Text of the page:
What Challenges Lie Ahead In Kabul?
NORRIS: So how is the war really going? For months now we've been hearing from the administration that progress is being made in Afghanistan. President Obama reiterated that last night when he said this...
BARACK OBAMA: Even as there will be dark days ahead in Afghanistan, the light of a secure peace can be seen in the distance.
NORRIS: And Tom, I want to begin with you. As you've been traveling with the U.S. Marines and Army units over the past three weeks, could you give us a broad picture from the military's point of view of where things stand now?
TOM BOWMAN: And overall, they're saying that the security situation is much, much better, but they caution that by saying it is fragile and reversible.
NORRIS: Tom, we hear the president talk about the light of a secure peace that might be seen in the distance and the progress that's being made. How would the military quantify that in terms of the number of attacks, troop deaths, other measures?
BOWMAN: Also, they point at there are tens of thousands of more Afghan security forces. So there are a number of ways they are pointing to progress. And they also say that they are killing and capturing a lot more Taliban commanders.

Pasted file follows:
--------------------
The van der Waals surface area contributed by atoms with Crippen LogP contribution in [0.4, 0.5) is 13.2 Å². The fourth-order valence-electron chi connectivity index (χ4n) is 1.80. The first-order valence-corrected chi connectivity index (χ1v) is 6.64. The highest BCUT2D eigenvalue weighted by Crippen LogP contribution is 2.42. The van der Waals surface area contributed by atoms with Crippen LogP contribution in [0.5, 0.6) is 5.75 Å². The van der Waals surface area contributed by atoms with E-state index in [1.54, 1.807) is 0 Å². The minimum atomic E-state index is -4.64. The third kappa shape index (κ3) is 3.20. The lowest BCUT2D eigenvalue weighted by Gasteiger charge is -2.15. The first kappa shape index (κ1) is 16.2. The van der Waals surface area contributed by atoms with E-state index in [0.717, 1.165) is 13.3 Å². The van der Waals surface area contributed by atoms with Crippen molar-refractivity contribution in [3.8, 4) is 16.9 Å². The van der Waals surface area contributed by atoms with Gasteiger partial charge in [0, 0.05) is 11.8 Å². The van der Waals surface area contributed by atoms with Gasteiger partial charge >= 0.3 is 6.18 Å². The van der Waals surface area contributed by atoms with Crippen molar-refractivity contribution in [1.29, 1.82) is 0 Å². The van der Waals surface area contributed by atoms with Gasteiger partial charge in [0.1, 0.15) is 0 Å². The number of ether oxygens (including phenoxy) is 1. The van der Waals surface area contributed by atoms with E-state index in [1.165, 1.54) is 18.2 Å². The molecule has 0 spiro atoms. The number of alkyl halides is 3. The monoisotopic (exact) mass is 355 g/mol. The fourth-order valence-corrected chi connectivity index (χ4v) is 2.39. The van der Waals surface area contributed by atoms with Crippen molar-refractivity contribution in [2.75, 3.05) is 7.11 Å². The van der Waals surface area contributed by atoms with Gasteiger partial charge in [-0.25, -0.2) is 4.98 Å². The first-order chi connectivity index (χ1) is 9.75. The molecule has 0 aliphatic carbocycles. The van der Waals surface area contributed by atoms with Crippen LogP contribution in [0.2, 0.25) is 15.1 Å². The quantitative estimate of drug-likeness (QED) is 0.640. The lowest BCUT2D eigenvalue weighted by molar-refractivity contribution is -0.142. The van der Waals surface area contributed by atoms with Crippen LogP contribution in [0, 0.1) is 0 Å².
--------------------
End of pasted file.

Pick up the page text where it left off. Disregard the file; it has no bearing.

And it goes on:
NORRIS: Thank you, Tom Bowman. Now, I want to bring Quil Lawrence into this as well. Quil, you've been covering more of the civilian side of this conflict. Does a position of strength for the U.S. military in that case translate into a better reality for the people of Afghanistan?
QUIL LAWRENCE: They keep on hearing from the Americans and sometimes from the government that the direction of things have changed, but from their perspective, maybe the ship is turned around, but it's still in the middle of the ocean.
NORRIS: What would constitute a successful end to this conflict in Afghanistan? And what does the future look like in terms of military involvement? The president was talking about a drawdown, but not a complete withdrawal of American forces.
LAWRENCE: But they also say they need a government that responds to the needs of their people. Security is definitely getting better but a lot of officers I talk with say the governance part still isn't happening.
LAWRENCE: Now, if you go to places, for example, the capital of Kabul, they're really uncertain. They'll tell me that we still need so much help - we want the Americans to stay here for five more years, for 10 more years. Someone this morning told me he wanted the Americans maybe to stay for 50 years, until Afghanistan has reeducated its population; until its government works; until its army and police are able to defend the country from very hostile neighbors, as they see it, as well as from threats within.
NORRIS: I've been speaking with Quil Lawrence and Tom Bowman, two of our correspondents reporting from Afghanistan. Quil, Tom, thanks to both of you.
BOWMAN: You're welcome.
LAWRENCE: Thank you.
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